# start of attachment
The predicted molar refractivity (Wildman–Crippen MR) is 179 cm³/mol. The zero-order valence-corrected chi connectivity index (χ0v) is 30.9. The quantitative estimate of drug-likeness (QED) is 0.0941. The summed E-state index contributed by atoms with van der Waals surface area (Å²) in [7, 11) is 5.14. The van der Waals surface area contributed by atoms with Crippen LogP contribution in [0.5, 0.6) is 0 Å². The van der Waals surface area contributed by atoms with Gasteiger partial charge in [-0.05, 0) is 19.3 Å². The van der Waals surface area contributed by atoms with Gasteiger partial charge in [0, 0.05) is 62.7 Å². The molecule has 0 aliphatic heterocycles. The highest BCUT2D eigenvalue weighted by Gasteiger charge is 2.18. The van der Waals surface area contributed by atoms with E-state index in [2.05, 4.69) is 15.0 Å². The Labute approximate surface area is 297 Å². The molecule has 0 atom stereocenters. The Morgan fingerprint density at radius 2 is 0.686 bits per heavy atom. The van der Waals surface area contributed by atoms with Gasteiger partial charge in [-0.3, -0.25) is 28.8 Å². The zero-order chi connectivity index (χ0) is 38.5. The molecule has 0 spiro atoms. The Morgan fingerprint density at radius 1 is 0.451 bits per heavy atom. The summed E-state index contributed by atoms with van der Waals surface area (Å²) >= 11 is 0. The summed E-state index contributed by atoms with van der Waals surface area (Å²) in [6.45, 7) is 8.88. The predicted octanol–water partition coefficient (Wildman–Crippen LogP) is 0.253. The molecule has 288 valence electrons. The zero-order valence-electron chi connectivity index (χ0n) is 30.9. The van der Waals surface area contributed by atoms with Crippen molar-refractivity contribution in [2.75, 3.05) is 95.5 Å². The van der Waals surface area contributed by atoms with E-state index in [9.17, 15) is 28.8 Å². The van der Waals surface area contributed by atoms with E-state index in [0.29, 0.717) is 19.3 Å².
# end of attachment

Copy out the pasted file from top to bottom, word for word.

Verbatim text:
The predicted molar refractivity (Wildman–Crippen MR) is 179 cm³/mol. The zero-order valence-corrected chi connectivity index (χ0v) is 30.9. The quantitative estimate of drug-likeness (QED) is 0.0941. The summed E-state index contributed by atoms with van der Waals surface area (Å²) in [7, 11) is 5.14. The van der Waals surface area contributed by atoms with Crippen LogP contribution in [0.5, 0.6) is 0 Å². The van der Waals surface area contributed by atoms with Gasteiger partial charge in [-0.05, 0) is 19.3 Å². The van der Waals surface area contributed by atoms with Gasteiger partial charge in [0, 0.05) is 62.7 Å². The molecule has 0 aliphatic heterocycles. The highest BCUT2D eigenvalue weighted by Gasteiger charge is 2.18. The van der Waals surface area contributed by atoms with E-state index in [2.05, 4.69) is 15.0 Å². The Labute approximate surface area is 297 Å². The molecule has 0 atom stereocenters. The Morgan fingerprint density at radius 2 is 0.686 bits per heavy atom. The van der Waals surface area contributed by atoms with Gasteiger partial charge in [-0.3, -0.25) is 28.8 Å². The zero-order chi connectivity index (χ0) is 38.5. The molecule has 0 spiro atoms. The Morgan fingerprint density at radius 1 is 0.451 bits per heavy atom. The summed E-state index contributed by atoms with van der Waals surface area (Å²) >= 11 is 0. The summed E-state index contributed by atoms with van der Waals surface area (Å²) in [6.45, 7) is 8.88. The predicted octanol–water partition coefficient (Wildman–Crippen LogP) is 0.253. The molecule has 288 valence electrons. The zero-order valence-electron chi connectivity index (χ0n) is 30.9. The van der Waals surface area contributed by atoms with Crippen molar-refractivity contribution in [2.75, 3.05) is 95.5 Å². The van der Waals surface area contributed by atoms with E-state index in [9.17, 15) is 28.8 Å². The van der Waals surface area contributed by atoms with E-state index in [0.29, 0.717) is 19.3 Å².